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CAIRO — For Ramadan this year, Magdy Hafez has been longing to reclaim a cherished ritual: performing the nighttime group prayers called taraweeh at the mosque once again. Last year, the coronavirus upended the 68-year-old Egyptian’s routine of going to the mosque to perform those prayers, traditional during Islam’s holiest month. The pandemic had disrupted Islamic worship the world over, including in Egypt where mosques were closed to worshippers last Ramadan. “I have been going to the mosque for 40 years so it was definitely a very, very, difficult thing,” he said. “But our religion orders us to protect one another.” Still, “It’s a whole other feeling, and the spirituality in Ramadan is like nothing else.” Egypt has since allowed most mosques to reopen for Friday communal prayers and for this Ramadan it will let them hold taraweeh, also with precautions, including shortening its duration. Ramadan, which begins Tuesday in Egypt, Bahrain, Qatar, United Arab Emirates, Saudi Arabia and Oman, comes as much of the world has been hit by an intense new coronavirus wave. For many Muslims navigating restrictions, that means hopes of a better Ramadan than last year have been dashed with the surge in infection rates though regulations vary in different countries. A time for fasting, worship and charity, Ramadan is also when people typically congregate for prayers, gather around festive meals to break their daylong fast, throng cafes and exchange visits. Once again, some countries are imposing new restrictions. But concern is high that the month’s communal rituals could stoke a further surge. “The lack of adherence that happened last Ramadan, hasty lifting of the curfew imposed at the time and re-opening of places of congregations ... led to grave consequences that lasted for months,” said Ahmed Al-Mandhari, the World Health Organization’s regional director for the Eastern Mediterranean. “We have a lot of worries of a repeat of what had happened last Ramadan, especially since Ramadan coincides with another important holiday, which is Easter,” he said by email. Orthodox Christians mark Easter on May 2. In Pakistan, new case numbers grew from fewer than 800 a day at the start of the month last year to more than 6,000 a day a few weeks after Ramadan ended. Officials largely attributed the increase to Pakistanis flouting restrictions. After a dip, the country is back up to more than 5,000 new cases a day. Iran on Saturday began a 10-day lockdown amid a severe surge in infections that followed a two-week public holiday for Nowruz, the Persian New Year. Economic hardship also looms over the month for many. In war-torn Syria, Abed al-Yassin was concerned about what his iftar — the meal at sunset breaking the fast— will look like this year. “It will be difficult to even have fattoush,” al-Yassin said, referring to a salad that is a staple of the holy month in his country. He’s spending his second Ramadan in a tent settlement near the Turkish border after he was driven from his hometown last year during a Russian-backed government offensive that displaced hundreds of thousands. “Our main wish is to return to our homes,” said al-Yassin, who lives with his wife, three sons and daughter in a tent. He relies mostly on food aid, he said. Camp residents have recently received bags of lentils, pasta and bulgur and receive bread on daily basis. Lebanon is being squeezed by the worst economic and financial crisis in its modern history, exacerbated by the pandemic and a massive deadly explosion in Beirut in August. “We are going through a period when some people are fasting whether during Ramadan or not,” said Natalie Najm, an insurance broker. Even with her job, she can barely cover food costs, she said. “What about others who lost their jobs?” To prevent large gatherings in Ramadan, Saudi Arabia has forbidden mosques from serving iftar and suhoor, a meal just before the fast’s start at sunrise. Many Muslim religious leaders, including in Saudi Arabia, have tried to dispel concerns about getting the coronavirus vaccine in Ramadan, saying that doing so does not constitute breaking the fast. With new infections exceeding earlier peaks in India, Muslim scholars there have appealed to their communities to strictly follow restrictions and refrain from large gatherings, while asking volunteers and elders to look after the needy. Last year’s Ramadan in India was marred by rising Islamophobia following accusations that an initial surge in infections was tied to a three-day meeting of an Islamic missionary group, the Tablighi Jamaat, in New Delhi. In Pakistan, authorities are allowing mosques to remain open during Ramadan with rules in place that include barring worshippers over 50 years old and requiring masks. But given how rules were widely ignored last year there, doctors have been asking the government to close mosques. “We are very concerned about the gatherings,” Dr. Qaiser Sajjad, secretary general of the Pakistan Medical Association, said Sunday. He urged the government and Pakistan’s clerics to put together a better plan during Ramadan to stop the spread of the virus. “We must learn from the previous year,” he said. Sajjad is calling for a complete lockdown of the eastern city of Lahore. Afghanistan is leaving it up to worshippers to watch out for each other, keep their distance and stay away from the mosques if they are feeling ill. “Saving a human life is an obligation ... you can’t put the life of a human in danger or at risk at all,” said Sayed Mohammad Sherzadi, head of Hajj and religious affairs department for Kabul province. Malaysia has some movement restrictions in place and has declared a coronavirus emergency that suspended Parliament until August following spikes in infections. But it has lifted last year’s ban on taraweeh prayers and Ramadan bazaars, which sell food, drink and clothes, though strict measures will be in place. Back in Egypt, Nouh Elesawy, undersecretary for mosque affairs at the country’s Ministry of Endowments, had a message to the faithful ahead of the start of the month: “If you want the houses of God to remain open, adhere to the precautionary procedures and regulations.” Ramadan also typically has a distinct cultural and social flavour for many. In Egypt, giant billboards bearing the faces of celebrities advertise Ramadan television series, a favourite pastime for many. In bustling markets around Cairo’s Al-Sayeda Zainab Mosque, shoppers browsed stalls stacked with decorative Ramadan lanterns in vibrant colours, inspected the offerings and bargained for a deal. In another Cairo neighbourhood, people posed with a giant Ramadan lantern towering over one street and snapped photos. One Ramadan tradition in Egypt that remains a casualty of the virus for the second year is the “Tables of the Compassionate,” communal charity iftars where strangers would break bread together at free meals served on long tables on the street. The tables may be gone, but not the month’s spirit of giving. Neveen Hussein, 48, said colleagues brought her “Ramadan bags” filled with rice, oil, sugar and other staples to distribute to needy families. It’s an annual tradition, she said, rendered more urgent by a pandemic that has hurt the livelihoods of many of those already struggling. “This is a month of mercy,” she said. “God is generous, and this is a month of generosity.” ___ Gannon reported from Islamabad, and Mroue from Beirut. Associated Press reporters around the world contributed to this report. ___ Associated Press religion coverage receives support from the Lilly Endowment through The Conversation U.S. The AP is solely responsible for this content. Mariam Fam, Kathy Gannon And Bassem Mroue, The Associated Press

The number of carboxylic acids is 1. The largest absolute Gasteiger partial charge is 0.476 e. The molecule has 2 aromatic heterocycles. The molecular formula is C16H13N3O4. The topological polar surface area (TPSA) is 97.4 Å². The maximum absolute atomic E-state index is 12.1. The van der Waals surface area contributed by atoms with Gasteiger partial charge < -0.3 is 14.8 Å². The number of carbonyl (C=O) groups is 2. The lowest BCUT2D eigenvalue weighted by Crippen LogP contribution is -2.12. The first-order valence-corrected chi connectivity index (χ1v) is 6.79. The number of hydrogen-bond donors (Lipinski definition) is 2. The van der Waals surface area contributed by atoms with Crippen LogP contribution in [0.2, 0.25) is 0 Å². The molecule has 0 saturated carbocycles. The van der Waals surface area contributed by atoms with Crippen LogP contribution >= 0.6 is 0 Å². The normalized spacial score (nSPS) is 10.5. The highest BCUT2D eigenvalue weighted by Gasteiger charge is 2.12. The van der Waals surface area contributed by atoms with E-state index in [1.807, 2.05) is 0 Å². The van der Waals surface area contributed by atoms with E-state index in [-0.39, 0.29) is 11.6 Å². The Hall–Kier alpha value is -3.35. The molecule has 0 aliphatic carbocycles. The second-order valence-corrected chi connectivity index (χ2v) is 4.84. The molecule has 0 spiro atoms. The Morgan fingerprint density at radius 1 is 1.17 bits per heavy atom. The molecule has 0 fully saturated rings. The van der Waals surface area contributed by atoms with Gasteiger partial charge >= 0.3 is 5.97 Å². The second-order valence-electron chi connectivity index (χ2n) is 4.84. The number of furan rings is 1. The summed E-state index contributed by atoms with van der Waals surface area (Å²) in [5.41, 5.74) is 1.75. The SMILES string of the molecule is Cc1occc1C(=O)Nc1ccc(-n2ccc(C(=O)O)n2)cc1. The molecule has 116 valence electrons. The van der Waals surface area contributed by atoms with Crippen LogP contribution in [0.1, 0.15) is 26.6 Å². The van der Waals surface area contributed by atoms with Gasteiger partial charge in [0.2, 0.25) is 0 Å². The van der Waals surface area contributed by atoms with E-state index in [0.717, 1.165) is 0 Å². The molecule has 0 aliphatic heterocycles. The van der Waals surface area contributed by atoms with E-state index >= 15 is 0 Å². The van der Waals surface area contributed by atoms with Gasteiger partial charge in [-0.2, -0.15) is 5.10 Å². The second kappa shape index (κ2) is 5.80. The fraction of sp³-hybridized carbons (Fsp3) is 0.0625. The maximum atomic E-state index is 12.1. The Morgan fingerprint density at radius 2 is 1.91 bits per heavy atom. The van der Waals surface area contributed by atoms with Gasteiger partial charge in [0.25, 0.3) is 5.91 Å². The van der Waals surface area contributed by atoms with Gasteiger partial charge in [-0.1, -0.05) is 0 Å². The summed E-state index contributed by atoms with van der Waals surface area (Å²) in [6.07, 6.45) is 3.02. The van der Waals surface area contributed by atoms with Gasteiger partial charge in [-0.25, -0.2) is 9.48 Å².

WASHINGTON — President Joe Biden on Monday nominated two critics of Trump-era immigration policies for key roles at the Department of Homeland Security. The nominations come as the Biden administration faces a rising number of people attempting to enter the country along the Southwest border. Biden named Tucson, Arizona Police Chief Chris Magnus to be commissioner of Customs and Border Protection. Immigration policy expert Ur Mendoza Jaddou has been nominated to be director of Citizenship and Immigration Services. Magnus publicly challenged the Trump administration's efforts to punish cities that refused to co-operate with tougher immigration enforcement policies, arguing that it damaged relations between law enforcement and migrant communities. Jaddou most recently was director of DHS Watch, which was broadly critical of the Trump administration's efforts to curtail both legal and illegal immigration. CBP’s responsibilities including patrolling the border while USCIS runs legal immigration services. Both positions require Senate confirmation and were run by acting leaders under former President Donald Trump, repeatedly drawing criticism from Congress. The number of migrants apprehended by the Border Patrol along the Southwest border has been rising for months. The Biden administration has continued to turn back adults under a public health order issued under Trump at the start of the pandemic. But the administration has been allowing unaccompanied children and some families to stay. Last month, the U.S. government picked up nearly 19,000 children travelling alone across the Mexican border in March, the largest monthly number ever recorded. The Associated Press